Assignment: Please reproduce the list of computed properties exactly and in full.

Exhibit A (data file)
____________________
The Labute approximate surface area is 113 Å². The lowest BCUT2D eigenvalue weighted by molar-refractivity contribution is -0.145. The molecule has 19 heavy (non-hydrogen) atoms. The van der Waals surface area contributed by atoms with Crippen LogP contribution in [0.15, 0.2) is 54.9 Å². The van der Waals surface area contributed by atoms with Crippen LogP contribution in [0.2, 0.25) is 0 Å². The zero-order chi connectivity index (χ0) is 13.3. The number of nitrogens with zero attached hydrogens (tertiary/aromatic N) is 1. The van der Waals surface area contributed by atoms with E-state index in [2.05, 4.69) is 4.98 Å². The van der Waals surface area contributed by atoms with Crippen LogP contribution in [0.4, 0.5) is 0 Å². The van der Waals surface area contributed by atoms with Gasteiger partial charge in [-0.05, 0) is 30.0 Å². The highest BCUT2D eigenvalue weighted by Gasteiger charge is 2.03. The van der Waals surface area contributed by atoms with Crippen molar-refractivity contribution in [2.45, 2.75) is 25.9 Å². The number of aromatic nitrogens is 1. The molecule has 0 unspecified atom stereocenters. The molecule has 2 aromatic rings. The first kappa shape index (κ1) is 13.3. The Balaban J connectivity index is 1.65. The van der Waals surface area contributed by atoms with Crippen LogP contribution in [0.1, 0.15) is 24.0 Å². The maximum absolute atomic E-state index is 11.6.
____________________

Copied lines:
The Labute approximate surface area is 113 Å². The lowest BCUT2D eigenvalue weighted by molar-refractivity contribution is -0.145. The molecule has 19 heavy (non-hydrogen) atoms. The van der Waals surface area contributed by atoms with Crippen LogP contribution in [0.15, 0.2) is 54.9 Å². The van der Waals surface area contributed by atoms with Crippen LogP contribution in [0.2, 0.25) is 0 Å². The zero-order chi connectivity index (χ0) is 13.3. The number of nitrogens with zero attached hydrogens (tertiary/aromatic N) is 1. The van der Waals surface area contributed by atoms with E-state index in [2.05, 4.69) is 4.98 Å². The van der Waals surface area contributed by atoms with Crippen LogP contribution in [0.4, 0.5) is 0 Å². The van der Waals surface area contributed by atoms with Gasteiger partial charge in [-0.05, 0) is 30.0 Å². The highest BCUT2D eigenvalue weighted by Gasteiger charge is 2.03. The van der Waals surface area contributed by atoms with Crippen molar-refractivity contribution in [2.45, 2.75) is 25.9 Å². The number of aromatic nitrogens is 1. The molecule has 0 unspecified atom stereocenters. The molecule has 2 aromatic rings. The first kappa shape index (κ1) is 13.3. The Balaban J connectivity index is 1.65. The van der Waals surface area contributed by atoms with Crippen LogP contribution in [0.1, 0.15) is 24.0 Å². The maximum absolute atomic E-state index is 11.6.